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Developmental dysplasia of the hip (DDH) can develop during a child’s first year of life in addition to being present at birth. The hip joint is a “ball and socket” joint. The “ball” is the top end of the femur, which is called the head of the femur. The “socket” is the acetabulum, which is part of the pelvis. The head of the femur (ball) should fit firmly in the acetabulum (socket). In DDH, the socket is shallow and the ball cannot fit tightly into the socket. Because the ball cannot fit tightly, the hip can be described as loose or having instability. The amount of looseness can vary.
There are three types of developmental dysplasia of the hip:
Certain factors may increase a child's risk of developmental dysplasia of the hip, including:
A doctor can diagnose DDH by doing a physical exam. Doctors at Riley at IU Health look for:
The doctor will also move both hips in different directions to see if he or she can feel the ball move in or out of the socket. If your child is younger than 3 or 4 months old, an ultrasound may be recommended to see the position of the ball within the socket. If your child is older than 3 or 4 months old, X-ray may be used.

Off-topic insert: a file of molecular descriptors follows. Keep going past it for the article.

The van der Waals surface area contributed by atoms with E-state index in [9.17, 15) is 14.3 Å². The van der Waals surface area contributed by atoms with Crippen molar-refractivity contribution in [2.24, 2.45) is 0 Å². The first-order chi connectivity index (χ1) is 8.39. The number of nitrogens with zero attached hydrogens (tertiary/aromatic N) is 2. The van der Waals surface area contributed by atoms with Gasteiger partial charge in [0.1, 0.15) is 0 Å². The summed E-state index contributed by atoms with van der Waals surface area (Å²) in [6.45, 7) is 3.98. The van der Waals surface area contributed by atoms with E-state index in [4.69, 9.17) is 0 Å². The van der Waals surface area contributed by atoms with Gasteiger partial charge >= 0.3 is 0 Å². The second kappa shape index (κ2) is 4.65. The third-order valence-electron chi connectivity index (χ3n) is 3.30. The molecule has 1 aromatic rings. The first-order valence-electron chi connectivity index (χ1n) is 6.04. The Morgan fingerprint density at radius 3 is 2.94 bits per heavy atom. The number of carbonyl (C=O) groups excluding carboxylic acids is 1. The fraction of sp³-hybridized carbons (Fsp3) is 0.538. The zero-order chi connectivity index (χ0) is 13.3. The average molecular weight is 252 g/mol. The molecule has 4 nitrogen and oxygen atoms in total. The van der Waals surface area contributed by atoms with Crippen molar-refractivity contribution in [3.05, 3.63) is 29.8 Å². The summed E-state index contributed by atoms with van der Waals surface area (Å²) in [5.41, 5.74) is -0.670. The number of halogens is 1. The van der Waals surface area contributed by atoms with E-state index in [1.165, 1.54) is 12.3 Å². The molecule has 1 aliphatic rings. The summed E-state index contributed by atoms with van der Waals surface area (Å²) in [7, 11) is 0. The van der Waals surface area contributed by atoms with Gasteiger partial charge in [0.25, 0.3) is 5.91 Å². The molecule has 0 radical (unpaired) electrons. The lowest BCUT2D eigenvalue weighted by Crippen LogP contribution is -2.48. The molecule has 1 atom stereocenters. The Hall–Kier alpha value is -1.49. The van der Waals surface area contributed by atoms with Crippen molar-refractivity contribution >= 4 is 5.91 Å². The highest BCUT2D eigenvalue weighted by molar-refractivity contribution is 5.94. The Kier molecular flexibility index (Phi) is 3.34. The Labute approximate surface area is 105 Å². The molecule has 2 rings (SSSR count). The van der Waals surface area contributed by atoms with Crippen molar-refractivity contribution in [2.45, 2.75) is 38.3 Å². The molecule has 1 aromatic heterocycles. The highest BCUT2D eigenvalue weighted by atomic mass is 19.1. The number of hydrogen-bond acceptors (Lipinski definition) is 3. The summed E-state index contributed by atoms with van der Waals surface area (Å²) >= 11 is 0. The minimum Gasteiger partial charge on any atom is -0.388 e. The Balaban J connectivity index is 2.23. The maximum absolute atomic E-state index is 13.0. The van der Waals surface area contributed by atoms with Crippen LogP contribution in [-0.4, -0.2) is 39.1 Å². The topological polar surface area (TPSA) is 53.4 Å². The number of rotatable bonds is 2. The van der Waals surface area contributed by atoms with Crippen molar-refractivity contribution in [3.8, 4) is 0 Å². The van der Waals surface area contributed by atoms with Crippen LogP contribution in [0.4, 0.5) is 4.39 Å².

Your child's doctor may use a Pavlik harness to treat developmental dysplasia of the hip, depending on your baby’s age at the time of diagnosis. A Pavlik harness is a special brace that is made out of soft materials. The purpose of the harness is to keep the ball in the socket and help with hip socket formation. The Pavlik harness has a unique design: It allows for diaper changes without having to take the entire harness off.
Instructions for using a Pavlik harness include:
Sometimes Pavlik harness treatment is not effective, or the child is too old for Pavlik harness treatment. If this is true for your child, the doctor will talk to you about other treatment options.
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